"We're about to cross the point of no return. God help us; we're flying in the dark, and we don't know where the hell we're going."
Facing down an unprecedented malevolent enemy, the government responds with a nuclear attack. America as it was is gone forever, and now every citizen - from the president of the United States to the homeless on the streets of New York City - will fight for survival.
Swan Song is Robert McCammon's prescient and shocking vision of a post-apocalyptic nation, a grand epic of terror and, ultimately, renewal.
In a wasteland born of rage and fear, populated by monstrous creatures and marauding armies, earth's last survivors have been drawn into the final battle between good and evil, that will decide the fate of humanity. They include Sister, who discovers a strange and transformative glass artifact in the destroyed Manhattan streets... Joshua Hutchins, the pro wrestler who takes refuge from the nuclear fallout at a Nebraska gas station... and Swan, a young girl possessing special powers, who travels alongside Josh to a Missouri town where healing and recovery can begin with Swan's gifts. But the ancient force behind earth's devastation is scouring the walking wounded for recruits for its relentless army, beginning with Swan herself.
Please note: Two chapters were originally missing from Part 2 of this book. We were alerted to the problem on 11/21/11 and have corrected it. We're very sorry for any inconvenience. If you had already downloaded the book, don’t worry - your library has automatically updated with the corrected version. Simply re-download from your library, at no additional cost, to get the complete book.
©2009 Robert McCammon (P)2011 Audible, Inc.
I rated the story three stars based on the entertainment factor, and the amount of listening time I got for my credit. However, I was tempted to go lower when considering many of the subtle and not-so-subtle undertones and failings of storytelling that bothered me while listening to this book.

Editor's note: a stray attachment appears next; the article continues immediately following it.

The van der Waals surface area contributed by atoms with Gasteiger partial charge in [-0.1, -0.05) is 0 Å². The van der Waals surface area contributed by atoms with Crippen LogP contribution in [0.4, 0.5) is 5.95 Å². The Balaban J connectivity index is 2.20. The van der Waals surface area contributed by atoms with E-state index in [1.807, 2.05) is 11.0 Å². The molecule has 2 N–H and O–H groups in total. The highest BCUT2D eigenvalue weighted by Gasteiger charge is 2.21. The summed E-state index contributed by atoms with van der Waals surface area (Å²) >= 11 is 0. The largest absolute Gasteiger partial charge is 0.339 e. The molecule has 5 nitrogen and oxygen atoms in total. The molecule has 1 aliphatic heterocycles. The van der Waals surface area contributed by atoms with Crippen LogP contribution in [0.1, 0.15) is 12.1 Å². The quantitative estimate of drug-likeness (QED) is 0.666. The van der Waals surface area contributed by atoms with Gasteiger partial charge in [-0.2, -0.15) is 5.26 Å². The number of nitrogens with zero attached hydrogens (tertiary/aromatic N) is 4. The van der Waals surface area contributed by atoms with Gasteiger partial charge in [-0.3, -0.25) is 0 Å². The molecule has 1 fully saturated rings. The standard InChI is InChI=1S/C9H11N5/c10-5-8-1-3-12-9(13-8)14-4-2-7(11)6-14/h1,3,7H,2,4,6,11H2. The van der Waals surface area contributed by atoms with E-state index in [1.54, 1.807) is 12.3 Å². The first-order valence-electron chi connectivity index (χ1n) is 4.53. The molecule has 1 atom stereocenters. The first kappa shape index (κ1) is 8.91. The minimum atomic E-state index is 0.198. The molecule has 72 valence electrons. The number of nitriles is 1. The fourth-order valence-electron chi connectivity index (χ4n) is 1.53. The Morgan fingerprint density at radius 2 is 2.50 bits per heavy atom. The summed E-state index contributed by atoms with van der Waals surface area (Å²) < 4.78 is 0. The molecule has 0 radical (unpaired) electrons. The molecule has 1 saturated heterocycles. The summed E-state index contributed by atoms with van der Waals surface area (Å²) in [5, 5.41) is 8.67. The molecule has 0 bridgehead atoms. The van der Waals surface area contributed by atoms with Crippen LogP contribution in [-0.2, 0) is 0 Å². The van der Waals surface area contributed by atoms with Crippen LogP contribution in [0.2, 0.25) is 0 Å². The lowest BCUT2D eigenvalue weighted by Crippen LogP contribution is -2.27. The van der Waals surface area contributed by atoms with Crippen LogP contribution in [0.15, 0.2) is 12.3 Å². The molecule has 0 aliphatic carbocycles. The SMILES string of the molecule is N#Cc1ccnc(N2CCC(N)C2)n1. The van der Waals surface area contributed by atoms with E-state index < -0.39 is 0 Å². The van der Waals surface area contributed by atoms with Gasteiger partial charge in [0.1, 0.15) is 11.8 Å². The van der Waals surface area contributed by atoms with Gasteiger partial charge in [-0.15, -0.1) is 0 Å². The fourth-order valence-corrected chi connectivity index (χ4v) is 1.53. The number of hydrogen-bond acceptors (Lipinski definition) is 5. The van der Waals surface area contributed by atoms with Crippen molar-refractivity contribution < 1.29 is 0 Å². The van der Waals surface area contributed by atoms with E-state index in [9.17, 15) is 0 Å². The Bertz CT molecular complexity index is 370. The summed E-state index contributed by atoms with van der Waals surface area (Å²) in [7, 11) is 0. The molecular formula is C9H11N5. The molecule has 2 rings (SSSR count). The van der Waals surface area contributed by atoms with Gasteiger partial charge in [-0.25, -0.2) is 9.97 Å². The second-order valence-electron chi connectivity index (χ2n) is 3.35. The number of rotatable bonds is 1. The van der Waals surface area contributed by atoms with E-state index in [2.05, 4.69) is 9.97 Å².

To sum it up, this is very much a book written by a socially conservative Christian author with a lot of very traditional viewpoints. Don't get me wrong, that in itself is not necessarily a bad thing. However, in this case, aspects of the author's world view come out pretty strongly in several negative ways:
[Minor spoilers ahead]
1. Religion. The only religion represented or even mentioned within this book is Christianity. There isn't really any excuse for this when it comes to good writing and world-building, regardless of the author's beliefs.
2. Sex/Romance/Gender. The only instances of sex within the entire many-year-long post-apocalyptic story are rape and/or heavily coerced prostitution (almost all of which is treated flippantly). The only gay character is a pedophile, rapist, and murderer. Every good character is basically chaste throughout the book.
3. Race. It got very tiring to hear every black character described as the "black man" or the "black woman" almost every time they were referenced regardless of how familiar the reader was with them. Whereas anyone described as "a teenager" or "a woman" or "an old man" was assumed to be white. Also there's a good dose of moderately offensive accents. The "best" character is blond-haired blue-eyed girl. A lot of this stuff is arguably somewhat excusable as the book was written almost 25 years ago, but even knowing that, a fair amount of it was uncomfortable.